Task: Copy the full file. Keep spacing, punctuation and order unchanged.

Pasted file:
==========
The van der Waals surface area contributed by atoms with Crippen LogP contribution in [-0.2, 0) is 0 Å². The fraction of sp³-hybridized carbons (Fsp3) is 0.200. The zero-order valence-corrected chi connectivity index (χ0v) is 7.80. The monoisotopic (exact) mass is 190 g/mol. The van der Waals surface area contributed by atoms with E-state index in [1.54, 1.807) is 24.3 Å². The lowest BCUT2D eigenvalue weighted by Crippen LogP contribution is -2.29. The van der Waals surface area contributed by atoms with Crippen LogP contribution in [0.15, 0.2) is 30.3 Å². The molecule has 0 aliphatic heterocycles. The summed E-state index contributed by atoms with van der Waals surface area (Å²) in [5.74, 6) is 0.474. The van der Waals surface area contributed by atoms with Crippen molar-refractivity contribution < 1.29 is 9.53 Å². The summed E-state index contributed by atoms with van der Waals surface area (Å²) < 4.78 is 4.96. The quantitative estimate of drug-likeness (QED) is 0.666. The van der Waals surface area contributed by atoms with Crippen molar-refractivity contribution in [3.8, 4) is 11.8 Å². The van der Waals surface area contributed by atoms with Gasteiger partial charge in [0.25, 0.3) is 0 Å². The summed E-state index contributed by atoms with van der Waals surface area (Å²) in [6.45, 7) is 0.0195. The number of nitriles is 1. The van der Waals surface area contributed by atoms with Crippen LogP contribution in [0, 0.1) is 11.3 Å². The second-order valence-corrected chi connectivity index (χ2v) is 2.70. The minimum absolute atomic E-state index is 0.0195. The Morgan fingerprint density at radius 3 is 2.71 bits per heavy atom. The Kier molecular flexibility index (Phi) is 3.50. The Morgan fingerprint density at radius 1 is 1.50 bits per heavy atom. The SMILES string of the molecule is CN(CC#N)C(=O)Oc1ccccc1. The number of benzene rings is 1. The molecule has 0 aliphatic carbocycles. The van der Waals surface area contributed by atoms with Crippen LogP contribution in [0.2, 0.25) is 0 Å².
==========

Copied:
The van der Waals surface area contributed by atoms with Crippen LogP contribution in [-0.2, 0) is 0 Å². The fraction of sp³-hybridized carbons (Fsp3) is 0.200. The zero-order valence-corrected chi connectivity index (χ0v) is 7.80. The monoisotopic (exact) mass is 190 g/mol. The van der Waals surface area contributed by atoms with E-state index in [1.54, 1.807) is 24.3 Å². The lowest BCUT2D eigenvalue weighted by Crippen LogP contribution is -2.29. The van der Waals surface area contributed by atoms with Crippen LogP contribution in [0.15, 0.2) is 30.3 Å². The molecule has 0 aliphatic heterocycles. The summed E-state index contributed by atoms with van der Waals surface area (Å²) in [5.74, 6) is 0.474. The van der Waals surface area contributed by atoms with Crippen molar-refractivity contribution < 1.29 is 9.53 Å². The summed E-state index contributed by atoms with van der Waals surface area (Å²) < 4.78 is 4.96. The quantitative estimate of drug-likeness (QED) is 0.666. The van der Waals surface area contributed by atoms with Crippen molar-refractivity contribution in [3.8, 4) is 11.8 Å². The van der Waals surface area contributed by atoms with Gasteiger partial charge in [0.25, 0.3) is 0 Å². The summed E-state index contributed by atoms with van der Waals surface area (Å²) in [6.45, 7) is 0.0195. The number of nitriles is 1. The van der Waals surface area contributed by atoms with Crippen LogP contribution in [0, 0.1) is 11.3 Å². The second-order valence-corrected chi connectivity index (χ2v) is 2.70. The minimum absolute atomic E-state index is 0.0195. The Morgan fingerprint density at radius 3 is 2.71 bits per heavy atom. The Kier molecular flexibility index (Phi) is 3.50. The Morgan fingerprint density at radius 1 is 1.50 bits per heavy atom. The SMILES string of the molecule is CN(CC#N)C(=O)Oc1ccccc1. The number of benzene rings is 1. The molecule has 0 aliphatic carbocycles. The van der Waals surface area contributed by atoms with Crippen LogP contribution in [0.2, 0.25) is 0 Å².